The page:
‘Unlearning’ vital for success in business: studyJuly 15th, 2008 - 2:52 pm ICT by IANS
Sydney, July 15 (IANS) Unlearning practices associated with an old workplace is just as good as picking up new ones to impact a company’s productivity, according to new research. “Unlearning” implies discarding prior knowledge to make room for new information that would be useful when applied to major change affecting such an organisation.
Karen Becker of Queensland University of Technology has been studying unlearning and said it was an important, but often overlooked, way of dealing with workplace changes.
“I came from 12 years in business with a lot of involvement in change management — there was always resistance around change and people are often not willing to relinquish past practices, so I was always looking for ways to minimise this and make transitions easier,” she said.
“When I came across the term unlearning, I pinned my research on exploring this concept further. I found that it’s still not a widely used term, but it is an important and effective way of dealing with change in an organisation.”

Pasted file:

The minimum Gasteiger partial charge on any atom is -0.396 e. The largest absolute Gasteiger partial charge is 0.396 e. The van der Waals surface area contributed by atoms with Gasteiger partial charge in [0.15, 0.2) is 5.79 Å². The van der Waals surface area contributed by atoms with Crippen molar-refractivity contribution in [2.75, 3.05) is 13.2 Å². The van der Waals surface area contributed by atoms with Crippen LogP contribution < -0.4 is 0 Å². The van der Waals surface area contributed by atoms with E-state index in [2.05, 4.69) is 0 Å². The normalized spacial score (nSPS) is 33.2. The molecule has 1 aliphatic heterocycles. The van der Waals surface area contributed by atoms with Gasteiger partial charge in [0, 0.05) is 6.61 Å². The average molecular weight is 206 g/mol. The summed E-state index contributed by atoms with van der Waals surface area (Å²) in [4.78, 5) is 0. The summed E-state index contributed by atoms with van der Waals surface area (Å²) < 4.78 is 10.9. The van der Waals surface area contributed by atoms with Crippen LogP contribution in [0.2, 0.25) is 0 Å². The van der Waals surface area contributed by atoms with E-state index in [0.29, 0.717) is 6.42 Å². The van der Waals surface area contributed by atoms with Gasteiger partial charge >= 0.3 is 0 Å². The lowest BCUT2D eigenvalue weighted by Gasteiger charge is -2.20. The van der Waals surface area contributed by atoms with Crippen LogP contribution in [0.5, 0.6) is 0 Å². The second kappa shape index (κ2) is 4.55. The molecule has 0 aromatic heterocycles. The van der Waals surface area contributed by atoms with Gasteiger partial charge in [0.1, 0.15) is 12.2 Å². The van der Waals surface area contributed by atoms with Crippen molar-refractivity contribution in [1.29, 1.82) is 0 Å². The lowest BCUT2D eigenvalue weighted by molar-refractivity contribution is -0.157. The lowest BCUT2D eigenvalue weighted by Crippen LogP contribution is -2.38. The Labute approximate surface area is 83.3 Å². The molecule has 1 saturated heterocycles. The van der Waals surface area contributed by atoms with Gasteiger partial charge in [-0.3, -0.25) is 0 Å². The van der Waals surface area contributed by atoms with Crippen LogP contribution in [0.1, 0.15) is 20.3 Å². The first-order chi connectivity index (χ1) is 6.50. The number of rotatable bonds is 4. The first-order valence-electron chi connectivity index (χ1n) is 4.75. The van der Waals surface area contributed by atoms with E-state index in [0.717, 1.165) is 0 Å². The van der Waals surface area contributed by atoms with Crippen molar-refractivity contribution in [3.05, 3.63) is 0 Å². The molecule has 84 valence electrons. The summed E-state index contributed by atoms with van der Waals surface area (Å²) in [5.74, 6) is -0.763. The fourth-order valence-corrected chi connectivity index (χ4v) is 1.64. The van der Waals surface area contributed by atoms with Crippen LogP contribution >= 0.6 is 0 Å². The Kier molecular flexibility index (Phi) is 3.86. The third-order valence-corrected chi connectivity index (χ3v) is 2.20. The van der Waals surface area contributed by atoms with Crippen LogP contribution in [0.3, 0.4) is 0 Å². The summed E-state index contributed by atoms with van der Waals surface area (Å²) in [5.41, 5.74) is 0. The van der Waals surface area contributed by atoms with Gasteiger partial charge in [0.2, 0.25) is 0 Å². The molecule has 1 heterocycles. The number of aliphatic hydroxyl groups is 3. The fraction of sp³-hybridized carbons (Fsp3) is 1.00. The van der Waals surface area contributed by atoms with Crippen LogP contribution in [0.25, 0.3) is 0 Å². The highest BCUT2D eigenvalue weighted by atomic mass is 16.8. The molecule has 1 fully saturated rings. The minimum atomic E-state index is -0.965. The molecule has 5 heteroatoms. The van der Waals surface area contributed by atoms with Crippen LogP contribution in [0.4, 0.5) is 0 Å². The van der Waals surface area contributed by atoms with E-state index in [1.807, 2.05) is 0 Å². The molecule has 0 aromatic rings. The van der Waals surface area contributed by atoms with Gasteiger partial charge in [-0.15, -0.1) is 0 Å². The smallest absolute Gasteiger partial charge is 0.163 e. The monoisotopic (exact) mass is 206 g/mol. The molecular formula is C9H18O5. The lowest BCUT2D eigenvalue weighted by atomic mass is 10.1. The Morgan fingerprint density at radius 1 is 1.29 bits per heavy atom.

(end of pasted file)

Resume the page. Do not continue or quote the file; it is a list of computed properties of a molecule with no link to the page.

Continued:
Two of the cases Becker studied were the installation of a new computer system in a corporation, and a change in safety procedures in a heavy industry setting.
She said she found the most important thing was recognising that to make new processes effective, older ones needed to let go.
“It is about having people acknowledging previous habits and recognising that though they may be ingrained, they may not be the best way, and to accept that change is coming and be open to it,” she said.
She said assisting employees to unlearn past practices could mean changes were accepted more easily, and this would increase the productivity of an organisation by minimising the stumbling blocks that usually came when there was a change in systems.
Tags: business study, change management, heavy industry, karen becker, new computer system, new processes, prior knowledge, productivity, queensland university of technology, resistance, safety procedures, sydney, transitions, university of technology, workplace changes